The chorus of optimistic forecasts is growing. The Federal Reserve’s Beige Book reported moderate growth from November to the end of 2013, and that “the economic outlook is positive in most districts.” The World Bank predicted the developed world is on the brink of “self-sustained recovery” for the first time in five years, and expects the U.S economy to grow as much as 3.2 percent this year.
The corollary to improved economic conditions is that the monetary spigots that have been left open for so long to keep interest rates so close to zero, both in the United States and in the European Union, will likely be turned off. In fact, the Federal Reserve has already begun to talk of “tapering” its monthly purchases of financial assets from the current level of $85 billion.
However, the long-term effects of expansive monetary policy might not be easy to reverse painlessly. These effects are not limited to the obvious danger of inflation. Prolonged low interest rates can, under certain circumstances, encourage banks to undertake increasingly risky loans. New studies show that this risk is not merely theoretical, and that long periods of expansive monetary policy, which forces down interest rates, can lay the groundwork for the next financial crisis.
The Federal Reserve under Ben S. Bernanke’s leadership has justified the successive rounds of quantitative easing on the grounds that low interest rates would encourage investment and jump-start the economy by reducing the cost of borrowing. That hoped-for scenario has failed to materialize in this recovery, the most lackluster since the end of World War II.
The policy is grounded in Mr. Bernanke’s scholarship. Unfortunately, the perspective that has driven this policy choice is limited, and singularly fails to take into account the effect of persistently low interest rates on not only borrowing by potential investors, but on lending decisions of banks.
As interest rates fall with expansive monetary policy, they reduce the bank’s rate of return on its loan, which increases the incentive to cut back on costly monitoring. Because they have limited liability, banks will tend to take excessive risk, which is then passed on to depositors (or the Federal Deposit Insurance Corporation, and through the FDIC to taxpayers) and bondholders in an environment where low interest rates prevail for a long time. This is explained by International Monetary Fund economists Givoanni Dell’Ariccia and Luc Laeven, and Boston University’s Robert Marquez, in a recent study.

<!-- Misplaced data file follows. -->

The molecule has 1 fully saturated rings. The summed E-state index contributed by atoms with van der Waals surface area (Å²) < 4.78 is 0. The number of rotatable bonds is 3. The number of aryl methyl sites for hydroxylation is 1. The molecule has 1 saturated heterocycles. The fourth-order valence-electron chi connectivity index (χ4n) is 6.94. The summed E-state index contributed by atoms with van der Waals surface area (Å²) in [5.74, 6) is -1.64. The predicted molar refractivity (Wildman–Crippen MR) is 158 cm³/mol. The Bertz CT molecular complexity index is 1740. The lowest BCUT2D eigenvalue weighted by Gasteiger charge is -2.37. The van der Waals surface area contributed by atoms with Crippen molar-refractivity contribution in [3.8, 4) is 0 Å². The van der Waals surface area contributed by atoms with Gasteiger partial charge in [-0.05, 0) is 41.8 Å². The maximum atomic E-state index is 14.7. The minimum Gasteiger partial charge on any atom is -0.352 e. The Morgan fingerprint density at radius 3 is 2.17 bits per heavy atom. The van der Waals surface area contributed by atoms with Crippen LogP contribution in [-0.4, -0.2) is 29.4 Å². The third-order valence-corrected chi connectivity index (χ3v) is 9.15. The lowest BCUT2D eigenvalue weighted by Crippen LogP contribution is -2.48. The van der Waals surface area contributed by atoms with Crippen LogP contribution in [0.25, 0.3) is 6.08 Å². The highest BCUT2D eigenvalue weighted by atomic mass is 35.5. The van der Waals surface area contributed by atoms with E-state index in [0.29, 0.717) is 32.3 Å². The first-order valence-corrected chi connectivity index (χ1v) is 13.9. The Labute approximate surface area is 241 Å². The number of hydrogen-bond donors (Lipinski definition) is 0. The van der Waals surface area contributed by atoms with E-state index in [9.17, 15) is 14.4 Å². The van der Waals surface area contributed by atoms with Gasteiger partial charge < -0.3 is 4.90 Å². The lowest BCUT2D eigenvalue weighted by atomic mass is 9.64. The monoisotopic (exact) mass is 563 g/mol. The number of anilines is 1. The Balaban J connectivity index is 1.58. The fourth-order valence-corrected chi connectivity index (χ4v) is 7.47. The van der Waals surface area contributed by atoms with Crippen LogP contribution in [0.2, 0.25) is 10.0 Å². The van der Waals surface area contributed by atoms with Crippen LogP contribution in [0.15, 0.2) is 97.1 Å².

In a study of Austrian banks, University of North Carolina economist Paul Gaggl and Oesterreichische Nationalbank economist Maria Teresa Valderrama found that the European Central Bank’s low-interest policy from 2003 through 2005 was a key factor in explaining the increase in riskiness of bank loan portfolios. When banks make loans, they must incur some costs to screen applicants to determine how risky making the loan would be. Through the screening of applicants, banks can then decide what the profit-maximizing loan portfolio would be. If banks had complete information, they would make the largest loans to the safest borrowers. However, they do not have complete information.
When they must pay high interest rates to depositors, they make loans carefully. If, however, they are flush with funds owing to the central bank pumping money into the system, the incentives for caution diminish. Now, they get less bang for any dollars they spend on getting information on the quality of the borrower. Loans are made to borrowers who would not be considered good credit risks in the absence of expansive monetary policy. Entire loan portfolios begin to take on imprudent risk.
In the case of Austria, the European Central Bank held down interest rates to 2 percent between June 2003 and December 2005. Mr. Gaggl and Ms. Valderrama find the average expected default rate increased by 40 percent. They point out that bank portfolios will not suffer when interest rates fall if economic activity is falling at the same time. The danger comes when there is an “improvement in economic activity together with sufficiently low and unchanged interest rates.”
This might be where we are now — and highlights the dangers of discretionary policy. Attempts at timing the stimulus, both monetary and fiscal, largely have been failures. The recent uptick in economic activity, and especially in the real-estate sector, should be treated as warning signs of another possible bubble.
The long run of expansive monetary policy and near-zero interest rates has done little to add to stability to the system. The taper, if it is coming, might well be too little, too late.
Nita Ghei is policy research editor at the Mercatus Center at George Mason University.